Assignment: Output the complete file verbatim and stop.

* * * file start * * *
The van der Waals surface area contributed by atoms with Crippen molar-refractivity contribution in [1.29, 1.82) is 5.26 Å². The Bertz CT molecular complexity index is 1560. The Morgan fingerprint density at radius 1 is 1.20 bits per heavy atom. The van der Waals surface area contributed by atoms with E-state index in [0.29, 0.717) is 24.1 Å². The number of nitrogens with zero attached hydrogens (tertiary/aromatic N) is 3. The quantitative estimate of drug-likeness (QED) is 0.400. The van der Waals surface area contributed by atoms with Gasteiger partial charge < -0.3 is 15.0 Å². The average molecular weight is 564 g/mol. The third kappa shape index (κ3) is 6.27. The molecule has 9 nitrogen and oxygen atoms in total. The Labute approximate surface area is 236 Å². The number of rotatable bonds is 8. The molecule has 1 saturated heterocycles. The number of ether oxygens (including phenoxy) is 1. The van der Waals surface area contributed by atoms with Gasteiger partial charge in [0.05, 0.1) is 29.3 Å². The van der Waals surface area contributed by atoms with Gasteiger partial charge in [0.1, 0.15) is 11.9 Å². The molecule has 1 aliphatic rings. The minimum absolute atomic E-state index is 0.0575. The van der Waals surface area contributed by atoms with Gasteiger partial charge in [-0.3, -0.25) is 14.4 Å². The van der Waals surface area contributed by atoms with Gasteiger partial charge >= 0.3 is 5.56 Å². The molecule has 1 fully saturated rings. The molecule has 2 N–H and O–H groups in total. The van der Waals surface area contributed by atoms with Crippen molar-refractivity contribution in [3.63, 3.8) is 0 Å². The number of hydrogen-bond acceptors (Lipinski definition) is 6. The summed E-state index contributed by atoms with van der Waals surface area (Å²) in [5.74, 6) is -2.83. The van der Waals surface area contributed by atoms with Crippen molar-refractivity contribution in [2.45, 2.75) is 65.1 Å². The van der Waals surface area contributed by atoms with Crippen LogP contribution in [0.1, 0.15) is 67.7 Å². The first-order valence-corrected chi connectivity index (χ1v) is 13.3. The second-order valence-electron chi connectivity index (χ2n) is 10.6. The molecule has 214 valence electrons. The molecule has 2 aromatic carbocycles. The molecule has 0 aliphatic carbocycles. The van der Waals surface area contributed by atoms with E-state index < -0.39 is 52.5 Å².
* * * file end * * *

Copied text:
The van der Waals surface area contributed by atoms with Crippen molar-refractivity contribution in [1.29, 1.82) is 5.26 Å². The Bertz CT molecular complexity index is 1560. The Morgan fingerprint density at radius 1 is 1.20 bits per heavy atom. The van der Waals surface area contributed by atoms with E-state index in [0.29, 0.717) is 24.1 Å². The number of nitrogens with zero attached hydrogens (tertiary/aromatic N) is 3. The quantitative estimate of drug-likeness (QED) is 0.400. The van der Waals surface area contributed by atoms with Gasteiger partial charge < -0.3 is 15.0 Å². The average molecular weight is 564 g/mol. The third kappa shape index (κ3) is 6.27. The molecule has 9 nitrogen and oxygen atoms in total. The Labute approximate surface area is 236 Å². The number of rotatable bonds is 8. The molecule has 1 saturated heterocycles. The number of ether oxygens (including phenoxy) is 1. The van der Waals surface area contributed by atoms with Gasteiger partial charge in [0.05, 0.1) is 29.3 Å². The van der Waals surface area contributed by atoms with Gasteiger partial charge in [0.1, 0.15) is 11.9 Å². The molecule has 1 aliphatic rings. The minimum absolute atomic E-state index is 0.0575. The van der Waals surface area contributed by atoms with Gasteiger partial charge in [-0.3, -0.25) is 14.4 Å². The van der Waals surface area contributed by atoms with Gasteiger partial charge >= 0.3 is 5.56 Å². The molecule has 1 fully saturated rings. The molecule has 2 N–H and O–H groups in total. The van der Waals surface area contributed by atoms with Crippen molar-refractivity contribution in [3.63, 3.8) is 0 Å². The number of hydrogen-bond acceptors (Lipinski definition) is 6. The summed E-state index contributed by atoms with van der Waals surface area (Å²) in [5.74, 6) is -2.83. The van der Waals surface area contributed by atoms with Crippen molar-refractivity contribution in [2.45, 2.75) is 65.1 Å². The van der Waals surface area contributed by atoms with Crippen LogP contribution in [0.1, 0.15) is 67.7 Å². The first-order valence-corrected chi connectivity index (χ1v) is 13.3. The second-order valence-electron chi connectivity index (χ2n) is 10.6. The molecule has 214 valence electrons. The molecule has 2 aromatic carbocycles. The molecule has 0 aliphatic carbocycles. The van der Waals surface area contributed by atoms with E-state index < -0.39 is 52.5 Å².